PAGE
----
Overall, KPMG estimates that 2,549 tonnes of illicit tobacco was bought in 2014, seven per cent more than in 2013. The quantity of unbranded, loose leaf tobacco rose from 964 tonnes to 1,375 tonnes. Most of the rest was contraband shipped in from abroad.
KPMG's estimates are supported by several other sources. The finding that unbranded tobacco is rising at the expense of counterfeit is supported by government figures which show that customs are seizing a greater proportion of the unbranded tobacco than they did in 2013. The overall rise in illicit tobacco is supported by survey data (see below) which shows that an increasing number of people are buying illicit tobacco and that those who buy it are buying more of it.
How much of this can be attributed to plain packaging and how much can be attributed to the tax rises? The major black market surge occurred in 2013, in the absence of any tax hike, so it is reasonable to attribute most of it to plain packaging. It is impossible to tell whether the decline of the illicit white market and the rise of chop chop is due to better policing of Australian ports or changes in the supply chain. Either way, Australia differs from Britain in that it has the climate for domestic tobacco growing on a large scale. Every tax rise provides an added incentive to budding entrepreneurs and the deliberate positioning of tobacco as a semi-prohibited product—sold from behind shutters in unbranded packaging—can only help them.
What are the lessons for Britain if and when plain packaging comes in? Unlike Australia, we don't have an illicit tobacco growing industry in our backyard, but we do have a great deal of loose leaf tobacco delivered from overseas which is then repackaged in the UK. Also unlike Australia, we have many countries with lower taxes on our doorstep. If smokers like cigarette packaging as much as ASH claim, cigarettes from Belgium and Spain will become even more attractive. Moreover, whereas it is illegal to bring in more than 50 cigarettes into Australia (seriously!), Brits can bring in virtually unlimited quantities from EU countries for their own consumption. In practice, they can bring in very large quantities for sale. The former is legal, the latter is illegal, but everyone knows it happens. Whether legal or illegal, it is bad news from Her Majesty's Treasury and it is they who will be most concerned when plain packaging arrives.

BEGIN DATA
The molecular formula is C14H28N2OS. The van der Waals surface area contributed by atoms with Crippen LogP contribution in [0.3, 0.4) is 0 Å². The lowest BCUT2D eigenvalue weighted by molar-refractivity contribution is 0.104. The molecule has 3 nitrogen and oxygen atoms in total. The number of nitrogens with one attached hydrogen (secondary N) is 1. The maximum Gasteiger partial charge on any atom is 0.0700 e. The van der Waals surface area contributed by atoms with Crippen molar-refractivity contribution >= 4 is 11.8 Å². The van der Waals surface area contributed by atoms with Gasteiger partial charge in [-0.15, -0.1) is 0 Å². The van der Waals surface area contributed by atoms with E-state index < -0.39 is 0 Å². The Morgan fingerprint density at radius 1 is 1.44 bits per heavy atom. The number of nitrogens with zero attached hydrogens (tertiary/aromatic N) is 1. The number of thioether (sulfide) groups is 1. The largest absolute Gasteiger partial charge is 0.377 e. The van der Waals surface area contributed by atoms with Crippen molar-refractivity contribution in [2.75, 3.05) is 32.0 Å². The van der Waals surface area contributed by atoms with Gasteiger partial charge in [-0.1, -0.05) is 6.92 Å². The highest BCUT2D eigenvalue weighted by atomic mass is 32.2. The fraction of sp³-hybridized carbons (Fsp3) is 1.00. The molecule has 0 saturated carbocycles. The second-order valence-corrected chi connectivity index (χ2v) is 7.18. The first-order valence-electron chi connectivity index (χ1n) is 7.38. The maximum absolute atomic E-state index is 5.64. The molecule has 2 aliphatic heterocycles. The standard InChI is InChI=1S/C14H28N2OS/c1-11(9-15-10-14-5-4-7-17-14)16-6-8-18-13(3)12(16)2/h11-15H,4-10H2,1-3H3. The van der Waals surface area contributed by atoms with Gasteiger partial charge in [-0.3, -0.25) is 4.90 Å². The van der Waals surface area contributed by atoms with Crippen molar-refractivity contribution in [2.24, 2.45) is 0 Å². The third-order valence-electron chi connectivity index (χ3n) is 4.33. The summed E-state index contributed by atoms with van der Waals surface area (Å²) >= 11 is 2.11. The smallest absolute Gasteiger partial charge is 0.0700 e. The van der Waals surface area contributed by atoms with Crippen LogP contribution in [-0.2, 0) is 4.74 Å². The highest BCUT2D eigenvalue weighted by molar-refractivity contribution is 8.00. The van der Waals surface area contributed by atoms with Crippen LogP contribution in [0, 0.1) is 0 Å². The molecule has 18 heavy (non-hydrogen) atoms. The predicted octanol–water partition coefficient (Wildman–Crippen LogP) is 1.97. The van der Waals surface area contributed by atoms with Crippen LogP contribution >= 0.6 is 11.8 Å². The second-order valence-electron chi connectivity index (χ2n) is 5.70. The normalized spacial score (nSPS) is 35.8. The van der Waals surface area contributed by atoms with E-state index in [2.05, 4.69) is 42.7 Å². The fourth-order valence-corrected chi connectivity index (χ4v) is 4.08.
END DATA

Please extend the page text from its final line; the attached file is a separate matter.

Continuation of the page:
When I was in Australia last August, I saw plenty of cigarette packs that had clearly been brought in from other countries. Some were counterfeit (the giveaway is that they had no health warnings). And yet you could hardly ask for a better place to bring in plain packaging. Australia is a long way from anywhere. Britain is not.
If it does nothing else—and we can be fairly sure it won't reduce legal sales of cigarettes—plain packaging will bring the size of Britain's non-duty paid tobacco market into sharp focus. Any cigarettes that are not in 'standardised' packaging will, by definition, not have had UK duty paid on them. You will see them wherever you see smokers. This observable fact will come too late to prevent the ridiculous policy being introduced, but the reality of plain packaging will make it impossible to deny the reality of Britain's black market.